Re/Locating Students: A Story of Transition From A Two-Year Institution To A Four-Year

Date of Award


Document Type


Degree Name

Doctor of Philosophy (Ph.D.)

Institution Granting Degree

Miami University

Cedarville University School or Department

English, Literature, and Modern Languages

First Advisor

Morris Young

Second Advisor

Kate Ronald

Third Advisor

LuMing Mao


Education, two-year, relocation, community college-university transition


This dissertation outlines the current controversy surrounding community colleges and their impact on social mobility, and sheds light on the question of how the baccalaureate gap, which says despite similarities in aspirations, socioeconomic status, family background, and high school preparation, there are at least 17% fewer baccalaureate degrees awarded to students who begin at two-year institutions than to those who begin at four-year, can be narrowed. Through ethnographic methods, the written and oral stories of eleven students who have successfully relocated from two-year to four-year institutions are analyzed and patterns identified, offering insight into what faculty and administrators on both two-year and four-year campuses, as well as students themselves, can do to aid in relocation.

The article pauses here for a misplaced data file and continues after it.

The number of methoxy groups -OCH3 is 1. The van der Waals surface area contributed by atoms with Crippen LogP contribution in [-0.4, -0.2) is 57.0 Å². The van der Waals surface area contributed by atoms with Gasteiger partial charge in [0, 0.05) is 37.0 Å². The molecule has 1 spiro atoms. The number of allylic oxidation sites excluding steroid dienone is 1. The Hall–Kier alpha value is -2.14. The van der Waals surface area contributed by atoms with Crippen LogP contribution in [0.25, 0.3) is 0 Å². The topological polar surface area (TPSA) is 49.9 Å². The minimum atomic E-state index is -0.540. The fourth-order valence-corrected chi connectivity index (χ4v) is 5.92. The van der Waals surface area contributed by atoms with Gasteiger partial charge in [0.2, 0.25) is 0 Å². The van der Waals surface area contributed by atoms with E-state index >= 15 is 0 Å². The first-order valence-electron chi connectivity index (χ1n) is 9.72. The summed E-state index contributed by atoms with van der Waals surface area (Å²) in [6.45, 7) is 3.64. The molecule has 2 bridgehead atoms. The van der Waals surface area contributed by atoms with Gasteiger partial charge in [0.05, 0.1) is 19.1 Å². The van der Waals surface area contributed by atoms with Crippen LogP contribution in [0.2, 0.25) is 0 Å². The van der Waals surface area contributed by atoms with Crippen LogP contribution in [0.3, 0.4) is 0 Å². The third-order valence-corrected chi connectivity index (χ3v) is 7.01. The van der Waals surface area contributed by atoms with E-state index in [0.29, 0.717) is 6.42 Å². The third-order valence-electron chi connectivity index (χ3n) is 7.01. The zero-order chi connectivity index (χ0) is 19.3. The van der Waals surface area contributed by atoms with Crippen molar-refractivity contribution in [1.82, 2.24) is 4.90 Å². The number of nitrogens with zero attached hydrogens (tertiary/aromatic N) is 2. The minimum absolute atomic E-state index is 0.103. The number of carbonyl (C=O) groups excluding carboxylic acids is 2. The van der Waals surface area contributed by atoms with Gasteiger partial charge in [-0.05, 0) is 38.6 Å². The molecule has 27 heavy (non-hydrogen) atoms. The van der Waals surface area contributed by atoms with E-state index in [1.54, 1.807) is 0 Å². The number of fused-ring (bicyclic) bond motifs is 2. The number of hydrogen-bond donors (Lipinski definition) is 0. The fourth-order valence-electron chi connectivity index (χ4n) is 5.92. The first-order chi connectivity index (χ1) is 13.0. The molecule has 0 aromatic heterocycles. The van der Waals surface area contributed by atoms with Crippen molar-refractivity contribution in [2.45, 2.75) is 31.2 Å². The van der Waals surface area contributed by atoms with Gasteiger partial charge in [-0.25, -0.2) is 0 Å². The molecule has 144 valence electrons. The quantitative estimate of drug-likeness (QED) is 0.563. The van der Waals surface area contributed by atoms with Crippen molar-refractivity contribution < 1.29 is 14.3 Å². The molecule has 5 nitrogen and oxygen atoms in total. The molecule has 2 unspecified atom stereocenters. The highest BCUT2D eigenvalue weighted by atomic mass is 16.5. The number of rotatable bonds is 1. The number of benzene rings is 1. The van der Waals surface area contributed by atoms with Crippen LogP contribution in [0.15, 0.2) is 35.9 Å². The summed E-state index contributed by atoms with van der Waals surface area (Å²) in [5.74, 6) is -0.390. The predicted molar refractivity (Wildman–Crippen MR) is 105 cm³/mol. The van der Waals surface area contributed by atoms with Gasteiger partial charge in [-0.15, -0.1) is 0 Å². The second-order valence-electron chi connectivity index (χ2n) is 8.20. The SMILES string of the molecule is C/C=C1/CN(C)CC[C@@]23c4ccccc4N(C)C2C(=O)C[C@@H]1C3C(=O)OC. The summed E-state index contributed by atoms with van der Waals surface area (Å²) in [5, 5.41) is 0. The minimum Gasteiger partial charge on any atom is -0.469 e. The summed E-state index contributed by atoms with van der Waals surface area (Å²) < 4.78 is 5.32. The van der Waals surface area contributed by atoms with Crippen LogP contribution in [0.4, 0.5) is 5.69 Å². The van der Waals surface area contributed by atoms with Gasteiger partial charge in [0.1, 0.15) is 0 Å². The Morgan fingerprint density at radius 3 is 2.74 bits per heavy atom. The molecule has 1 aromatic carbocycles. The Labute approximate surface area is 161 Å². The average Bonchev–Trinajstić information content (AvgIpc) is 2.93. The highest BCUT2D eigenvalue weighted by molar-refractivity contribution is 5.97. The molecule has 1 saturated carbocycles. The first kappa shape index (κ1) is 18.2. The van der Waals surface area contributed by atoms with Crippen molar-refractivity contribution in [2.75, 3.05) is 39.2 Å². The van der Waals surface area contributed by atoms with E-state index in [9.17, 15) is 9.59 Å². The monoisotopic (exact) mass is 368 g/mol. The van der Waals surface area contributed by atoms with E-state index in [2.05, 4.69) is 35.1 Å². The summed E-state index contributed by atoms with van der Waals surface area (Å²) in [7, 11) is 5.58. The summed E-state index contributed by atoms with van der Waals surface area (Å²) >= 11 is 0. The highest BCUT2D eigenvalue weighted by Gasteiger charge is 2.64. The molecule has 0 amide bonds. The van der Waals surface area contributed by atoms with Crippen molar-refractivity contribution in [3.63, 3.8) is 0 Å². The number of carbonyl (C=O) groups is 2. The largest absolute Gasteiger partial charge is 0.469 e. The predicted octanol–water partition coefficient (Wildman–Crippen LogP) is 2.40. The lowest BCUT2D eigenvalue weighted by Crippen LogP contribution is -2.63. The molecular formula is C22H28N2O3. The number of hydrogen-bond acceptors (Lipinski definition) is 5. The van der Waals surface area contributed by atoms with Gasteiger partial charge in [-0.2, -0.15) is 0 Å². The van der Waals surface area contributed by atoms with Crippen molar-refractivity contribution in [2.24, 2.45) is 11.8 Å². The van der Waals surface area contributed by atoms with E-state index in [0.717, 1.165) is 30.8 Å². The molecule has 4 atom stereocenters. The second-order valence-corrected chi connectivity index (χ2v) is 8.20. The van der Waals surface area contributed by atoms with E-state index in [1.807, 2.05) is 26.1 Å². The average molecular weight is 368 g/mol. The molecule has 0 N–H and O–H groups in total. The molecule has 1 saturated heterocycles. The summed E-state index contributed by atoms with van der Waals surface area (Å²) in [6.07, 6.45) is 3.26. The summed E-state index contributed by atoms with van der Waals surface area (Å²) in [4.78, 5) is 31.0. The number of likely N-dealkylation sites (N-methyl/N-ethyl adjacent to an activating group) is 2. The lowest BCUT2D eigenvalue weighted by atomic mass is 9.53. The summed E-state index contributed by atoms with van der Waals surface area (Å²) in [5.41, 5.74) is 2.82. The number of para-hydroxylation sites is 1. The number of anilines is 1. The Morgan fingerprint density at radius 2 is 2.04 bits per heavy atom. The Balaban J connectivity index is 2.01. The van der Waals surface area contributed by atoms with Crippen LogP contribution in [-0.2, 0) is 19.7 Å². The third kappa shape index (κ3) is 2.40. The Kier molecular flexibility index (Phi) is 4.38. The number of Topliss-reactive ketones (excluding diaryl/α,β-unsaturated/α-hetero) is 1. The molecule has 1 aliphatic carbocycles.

This dissertation concludes that students must make the first steps toward successful relocation by transcending their environments by seeking to fill emotional and/or intellectual needs, not simply vocational and/or financial needs. Once transcendence has occurred, educators can aid in relocation by embracing and utilizing what Mike Rose (1989) terms "humane liberal education." Institutional administrators can also aid in relocation through the employment of a liaison whose sole purpose is to serve as an advisor and companion to students who have, or who aspire to, relocate.